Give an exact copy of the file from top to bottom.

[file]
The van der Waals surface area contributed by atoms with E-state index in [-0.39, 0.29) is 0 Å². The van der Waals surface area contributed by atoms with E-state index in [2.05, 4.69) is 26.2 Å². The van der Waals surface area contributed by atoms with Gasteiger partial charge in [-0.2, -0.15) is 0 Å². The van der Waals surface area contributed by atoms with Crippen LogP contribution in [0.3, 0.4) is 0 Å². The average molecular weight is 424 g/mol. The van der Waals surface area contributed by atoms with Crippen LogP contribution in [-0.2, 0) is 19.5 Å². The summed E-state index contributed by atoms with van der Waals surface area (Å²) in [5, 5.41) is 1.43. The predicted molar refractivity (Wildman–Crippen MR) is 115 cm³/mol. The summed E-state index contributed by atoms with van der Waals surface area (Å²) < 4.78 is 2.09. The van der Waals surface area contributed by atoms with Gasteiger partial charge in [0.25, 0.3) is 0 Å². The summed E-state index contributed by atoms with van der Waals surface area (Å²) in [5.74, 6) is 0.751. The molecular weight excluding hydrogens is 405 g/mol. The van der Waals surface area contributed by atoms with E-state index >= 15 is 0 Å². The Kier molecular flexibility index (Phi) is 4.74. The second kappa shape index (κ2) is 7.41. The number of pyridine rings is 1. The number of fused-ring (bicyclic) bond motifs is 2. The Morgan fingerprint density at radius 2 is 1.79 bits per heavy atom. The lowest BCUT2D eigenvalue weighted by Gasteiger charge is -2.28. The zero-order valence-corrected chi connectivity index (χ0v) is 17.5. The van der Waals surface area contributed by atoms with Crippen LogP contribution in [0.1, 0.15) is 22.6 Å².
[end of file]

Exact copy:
The van der Waals surface area contributed by atoms with E-state index in [-0.39, 0.29) is 0 Å². The van der Waals surface area contributed by atoms with E-state index in [2.05, 4.69) is 26.2 Å². The van der Waals surface area contributed by atoms with Gasteiger partial charge in [-0.2, -0.15) is 0 Å². The van der Waals surface area contributed by atoms with Crippen LogP contribution in [0.3, 0.4) is 0 Å². The average molecular weight is 424 g/mol. The van der Waals surface area contributed by atoms with Crippen LogP contribution in [-0.2, 0) is 19.5 Å². The summed E-state index contributed by atoms with van der Waals surface area (Å²) in [5, 5.41) is 1.43. The predicted molar refractivity (Wildman–Crippen MR) is 115 cm³/mol. The summed E-state index contributed by atoms with van der Waals surface area (Å²) < 4.78 is 2.09. The van der Waals surface area contributed by atoms with Gasteiger partial charge in [0.25, 0.3) is 0 Å². The summed E-state index contributed by atoms with van der Waals surface area (Å²) in [5.74, 6) is 0.751. The molecular weight excluding hydrogens is 405 g/mol. The van der Waals surface area contributed by atoms with E-state index >= 15 is 0 Å². The Kier molecular flexibility index (Phi) is 4.74. The second kappa shape index (κ2) is 7.41. The number of pyridine rings is 1. The number of fused-ring (bicyclic) bond motifs is 2. The Morgan fingerprint density at radius 2 is 1.79 bits per heavy atom. The lowest BCUT2D eigenvalue weighted by Gasteiger charge is -2.28. The zero-order valence-corrected chi connectivity index (χ0v) is 17.5. The van der Waals surface area contributed by atoms with Crippen LogP contribution in [0.1, 0.15) is 22.6 Å².